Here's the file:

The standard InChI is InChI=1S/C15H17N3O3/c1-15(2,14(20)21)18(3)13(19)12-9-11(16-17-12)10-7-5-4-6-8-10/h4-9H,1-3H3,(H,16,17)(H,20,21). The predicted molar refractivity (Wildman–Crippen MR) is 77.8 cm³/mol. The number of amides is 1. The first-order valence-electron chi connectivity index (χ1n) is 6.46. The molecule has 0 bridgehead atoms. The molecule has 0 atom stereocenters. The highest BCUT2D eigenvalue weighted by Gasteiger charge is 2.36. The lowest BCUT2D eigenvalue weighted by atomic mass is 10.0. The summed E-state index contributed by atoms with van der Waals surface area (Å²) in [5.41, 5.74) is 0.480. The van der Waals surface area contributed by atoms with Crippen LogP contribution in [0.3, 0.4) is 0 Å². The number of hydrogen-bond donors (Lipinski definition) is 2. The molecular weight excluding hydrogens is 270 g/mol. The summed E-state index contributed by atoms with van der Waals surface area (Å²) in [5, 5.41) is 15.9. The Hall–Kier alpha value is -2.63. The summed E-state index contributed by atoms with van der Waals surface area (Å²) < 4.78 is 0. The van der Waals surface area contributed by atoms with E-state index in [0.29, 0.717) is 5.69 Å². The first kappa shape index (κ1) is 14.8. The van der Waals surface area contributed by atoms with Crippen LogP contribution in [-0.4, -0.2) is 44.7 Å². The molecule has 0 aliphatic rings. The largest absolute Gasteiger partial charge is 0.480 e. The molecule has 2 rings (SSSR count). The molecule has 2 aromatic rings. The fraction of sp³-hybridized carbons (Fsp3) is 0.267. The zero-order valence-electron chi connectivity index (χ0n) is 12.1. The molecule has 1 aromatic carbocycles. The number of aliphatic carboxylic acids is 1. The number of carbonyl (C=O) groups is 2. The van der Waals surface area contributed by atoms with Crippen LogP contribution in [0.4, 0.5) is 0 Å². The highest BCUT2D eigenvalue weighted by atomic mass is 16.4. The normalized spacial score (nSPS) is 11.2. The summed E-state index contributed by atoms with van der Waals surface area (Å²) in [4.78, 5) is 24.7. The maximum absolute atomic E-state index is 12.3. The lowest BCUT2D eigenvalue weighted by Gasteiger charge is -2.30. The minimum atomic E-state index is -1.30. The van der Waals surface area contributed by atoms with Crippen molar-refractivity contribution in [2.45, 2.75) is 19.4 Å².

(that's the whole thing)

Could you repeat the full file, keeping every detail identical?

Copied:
The standard InChI is InChI=1S/C15H17N3O3/c1-15(2,14(20)21)18(3)13(19)12-9-11(16-17-12)10-7-5-4-6-8-10/h4-9H,1-3H3,(H,16,17)(H,20,21). The predicted molar refractivity (Wildman–Crippen MR) is 77.8 cm³/mol. The number of amides is 1. The first-order valence-electron chi connectivity index (χ1n) is 6.46. The molecule has 0 bridgehead atoms. The molecule has 0 atom stereocenters. The highest BCUT2D eigenvalue weighted by Gasteiger charge is 2.36. The lowest BCUT2D eigenvalue weighted by atomic mass is 10.0. The summed E-state index contributed by atoms with van der Waals surface area (Å²) in [5.41, 5.74) is 0.480. The van der Waals surface area contributed by atoms with Crippen LogP contribution in [0.3, 0.4) is 0 Å². The number of hydrogen-bond donors (Lipinski definition) is 2. The molecular weight excluding hydrogens is 270 g/mol. The summed E-state index contributed by atoms with van der Waals surface area (Å²) in [5, 5.41) is 15.9. The Hall–Kier alpha value is -2.63. The summed E-state index contributed by atoms with van der Waals surface area (Å²) < 4.78 is 0. The van der Waals surface area contributed by atoms with E-state index in [0.29, 0.717) is 5.69 Å². The first kappa shape index (κ1) is 14.8. The van der Waals surface area contributed by atoms with Crippen LogP contribution in [-0.4, -0.2) is 44.7 Å². The molecule has 0 aliphatic rings. The largest absolute Gasteiger partial charge is 0.480 e. The molecule has 2 rings (SSSR count). The molecule has 2 aromatic rings. The fraction of sp³-hybridized carbons (Fsp3) is 0.267. The zero-order valence-electron chi connectivity index (χ0n) is 12.1. The molecule has 1 aromatic carbocycles. The number of aliphatic carboxylic acids is 1. The number of carbonyl (C=O) groups is 2. The van der Waals surface area contributed by atoms with Crippen LogP contribution in [0.4, 0.5) is 0 Å². The highest BCUT2D eigenvalue weighted by atomic mass is 16.4. The normalized spacial score (nSPS) is 11.2. The summed E-state index contributed by atoms with van der Waals surface area (Å²) in [4.78, 5) is 24.7. The maximum absolute atomic E-state index is 12.3. The lowest BCUT2D eigenvalue weighted by Gasteiger charge is -2.30. The minimum atomic E-state index is -1.30. The van der Waals surface area contributed by atoms with Crippen molar-refractivity contribution in [2.45, 2.75) is 19.4 Å².